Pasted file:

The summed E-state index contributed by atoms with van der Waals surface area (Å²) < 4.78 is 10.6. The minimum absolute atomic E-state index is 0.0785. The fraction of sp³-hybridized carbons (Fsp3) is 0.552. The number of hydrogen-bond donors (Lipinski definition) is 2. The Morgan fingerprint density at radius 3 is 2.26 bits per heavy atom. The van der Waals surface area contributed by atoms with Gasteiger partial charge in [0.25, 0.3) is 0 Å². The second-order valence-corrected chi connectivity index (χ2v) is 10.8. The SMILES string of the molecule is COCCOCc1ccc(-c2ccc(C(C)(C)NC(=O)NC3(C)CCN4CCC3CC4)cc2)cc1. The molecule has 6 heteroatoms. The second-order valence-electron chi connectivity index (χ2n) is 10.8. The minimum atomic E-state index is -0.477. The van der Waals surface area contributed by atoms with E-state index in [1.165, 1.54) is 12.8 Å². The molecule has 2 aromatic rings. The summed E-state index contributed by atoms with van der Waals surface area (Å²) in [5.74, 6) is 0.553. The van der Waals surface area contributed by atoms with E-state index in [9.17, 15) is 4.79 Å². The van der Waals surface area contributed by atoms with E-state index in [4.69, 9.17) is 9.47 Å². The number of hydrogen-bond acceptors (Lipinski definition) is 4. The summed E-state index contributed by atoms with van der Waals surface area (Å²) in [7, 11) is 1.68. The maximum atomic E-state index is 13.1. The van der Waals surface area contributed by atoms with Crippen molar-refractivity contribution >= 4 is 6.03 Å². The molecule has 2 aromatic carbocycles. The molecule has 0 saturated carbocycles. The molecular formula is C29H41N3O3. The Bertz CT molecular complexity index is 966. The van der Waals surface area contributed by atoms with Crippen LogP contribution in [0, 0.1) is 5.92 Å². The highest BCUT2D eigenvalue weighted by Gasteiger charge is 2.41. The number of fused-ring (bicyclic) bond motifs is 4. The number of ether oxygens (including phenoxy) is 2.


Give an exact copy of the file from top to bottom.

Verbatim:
The summed E-state index contributed by atoms with van der Waals surface area (Å²) < 4.78 is 10.6. The minimum absolute atomic E-state index is 0.0785. The fraction of sp³-hybridized carbons (Fsp3) is 0.552. The number of hydrogen-bond donors (Lipinski definition) is 2. The Morgan fingerprint density at radius 3 is 2.26 bits per heavy atom. The van der Waals surface area contributed by atoms with Gasteiger partial charge in [0.25, 0.3) is 0 Å². The second-order valence-corrected chi connectivity index (χ2v) is 10.8. The SMILES string of the molecule is COCCOCc1ccc(-c2ccc(C(C)(C)NC(=O)NC3(C)CCN4CCC3CC4)cc2)cc1. The molecule has 6 heteroatoms. The second-order valence-electron chi connectivity index (χ2n) is 10.8. The minimum atomic E-state index is -0.477. The van der Waals surface area contributed by atoms with E-state index in [1.165, 1.54) is 12.8 Å². The molecule has 2 aromatic rings. The summed E-state index contributed by atoms with van der Waals surface area (Å²) in [5.74, 6) is 0.553. The van der Waals surface area contributed by atoms with E-state index in [9.17, 15) is 4.79 Å². The van der Waals surface area contributed by atoms with E-state index in [4.69, 9.17) is 9.47 Å². The number of hydrogen-bond acceptors (Lipinski definition) is 4. The summed E-state index contributed by atoms with van der Waals surface area (Å²) in [7, 11) is 1.68. The maximum atomic E-state index is 13.1. The van der Waals surface area contributed by atoms with Crippen molar-refractivity contribution >= 4 is 6.03 Å². The molecule has 2 aromatic carbocycles. The molecule has 0 saturated carbocycles. The molecular formula is C29H41N3O3. The Bertz CT molecular complexity index is 966. The van der Waals surface area contributed by atoms with Crippen LogP contribution in [0, 0.1) is 5.92 Å². The highest BCUT2D eigenvalue weighted by Gasteiger charge is 2.41. The number of fused-ring (bicyclic) bond motifs is 4. The number of ether oxygens (including phenoxy) is 2.